Rock Stars Stole My Life

Mark Ellen
It's about: 
How he (and lots of people like us) became so obsessive about music, how it has changed over the years, how different the world of rock music is for artists and fans these days....
Length of read: 
Might appeal to people who enjoyed: 
The Word
One thing you've learned: 
A number of the tales and anecdotes had been touched on in the Word and on the podcast, and yet there's a surprising amount of detail and more fun still to be had. I've also learned I can't read his book without his voice reading it to me in my head, which slowed me down a bit. It was like an imaginary podcast.


I have the audiobook version all lined up and ready to go.

And is unabridged?

- they were my questions and I checked. It's 9 hrs long. Will be buying it later tonight.

It's free from Audibke if you go with their 30 day trial. No idea whether there's a catch. I'm tempted myself except Mrs.T just bought it for me in hardback.

and all seemed to go swimmingly.

Just need to cancel the sub.

I'll buy the book in due course.

for 31 A dollars.

*crosses print version of book off "to buy" list*

It was only 18 on kindle. Is 31 for a hardback?

What I stuffed up
Think audio is more

It reads rather like a podcast sounded.

There's also a podcast on the Hodder website (search for Hodderpod) where Mark talks about the book, but it's interesting because he's talking *not* for a Word Magazine audience.

A couple of chapters a night to make it last. It was a pleasure to meet him at the Beatnik shop the other week as he was amongst fiends and taking requests, rather than reading the same snippets from the book that were clearly bookmarked with post-it notes. Much of what he said on the Danny Baker show was well rehearsed after doing the book reading/signing circuit. I wonder if he realises he will be doing this for some time to come yet.

A very good read and great insight into the world of publishing.

Just as cheery, chirpy and ebullient as I thought it would be, a couple of 'Wow, really??' moments (especially the job offer received while editing the ailing Word!) yet still smarting over his exit from EMAP and the reluctance of the world to embrace The Word. Lovely to see the shout-out to some of the regulars from here and the other place towards the end too. Leaves you hoping that this autobiog doesn't signal imminent retirement...

Very reductive I 'spose. It has an arc probably many are familiar with but loads more detail - NME, Sounds, Q, Whistle Test, Live Aid, Mojo, becoming Lord Emap, Word, Gaga etc, then almost becoming Derek Taylor, and Rhianna for a context to bookend it. I really enjoyed it.

It sort of reinforces my view that you can't go to far wrong hiring people who are fun to work with. Or they were very lucky to land so many fun groups of people. Well, except the NME. That didn't sound like a lot of fun at all.

great fun and was sold on it from the first pages with his very funny dissection of the pampered Rihanna fan. It's a very well balanced read and the personal stuff with his incomprehending yet loving dad is very well done. It's good natured and am pleased he doesn't dish more dirt as I'm sure he could have done. There's more than enough of that elsewhere.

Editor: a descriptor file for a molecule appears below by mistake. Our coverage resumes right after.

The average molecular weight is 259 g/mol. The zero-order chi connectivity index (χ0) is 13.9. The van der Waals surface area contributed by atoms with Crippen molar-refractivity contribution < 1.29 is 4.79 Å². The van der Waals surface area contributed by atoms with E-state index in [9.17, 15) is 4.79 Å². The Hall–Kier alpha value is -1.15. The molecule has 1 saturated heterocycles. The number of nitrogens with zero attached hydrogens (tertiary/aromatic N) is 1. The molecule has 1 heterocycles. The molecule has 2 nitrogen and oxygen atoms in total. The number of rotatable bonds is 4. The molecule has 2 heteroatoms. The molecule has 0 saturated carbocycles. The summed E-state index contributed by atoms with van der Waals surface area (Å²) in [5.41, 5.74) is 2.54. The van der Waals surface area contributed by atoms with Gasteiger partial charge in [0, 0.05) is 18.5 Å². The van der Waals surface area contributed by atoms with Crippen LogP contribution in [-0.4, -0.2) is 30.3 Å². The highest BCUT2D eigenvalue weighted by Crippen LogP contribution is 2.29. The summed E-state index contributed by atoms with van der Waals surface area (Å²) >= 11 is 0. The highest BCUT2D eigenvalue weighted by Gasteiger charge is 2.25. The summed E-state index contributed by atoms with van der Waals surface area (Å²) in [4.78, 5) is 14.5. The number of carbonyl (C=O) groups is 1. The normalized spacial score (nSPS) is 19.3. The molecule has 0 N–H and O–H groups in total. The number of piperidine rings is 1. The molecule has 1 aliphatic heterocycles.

and he explained that m'learned friends had put paid to some of the more juicy anecdotes. He had to jump through some hoops just to leave a suggestion in that Mr Iggy Pop may have had an interest in recreational chemistry so you can imagine what had to be left out.

and really enjoyed it, excellent. Highly recommended for Word/Afterword types.

The "book" comes with an option to have the boy Ellen read it for you,so you get the book and audiobook in one...which is nice.There are no Ellen guffaws on the audiobook, which really would have been ace!

not sure if I too can get the audio version but will have a search. I'm upto the NME years so about 30% of the way through, tis rather good.

That made me properly laugh out loud.

But a favourite is "He'd taken, what is technically known as, a fuckload of drugs'"

Thoroughly recommended (although you've all read it/going to read it, right?).

And with the audiobook version you get Mark's Holly Johnson impression

I had just re- listened to all of the Word podcasts over the last few months (coincidentally) and there is a huge overlap between the two. Barely an anecdote, expression or opinion is in the book that wasn't in the podcast, so I found myself saying the punchlines to most of his anecdotes and bon mots aloud before I'd read them. This is no fault of the book, of course, but is something to consider if you were an avid podcast listener and are expecting fresh content.

The biggest surprise to me was that the Word was in such financial peril for most of its life. I thought that there had been a rapid decline at the end after years of cruising. It's amazing that the magazine and podcasts remained joyous to the end and a testament to Mark's rose coloured eyeballs.

Eamonn Forde interviews Mark Ellen for the Big Issue.

But I'm confused - says he turned down a job as press officer for the Beatles just as the Word was going down the toilet. How do these dates align?

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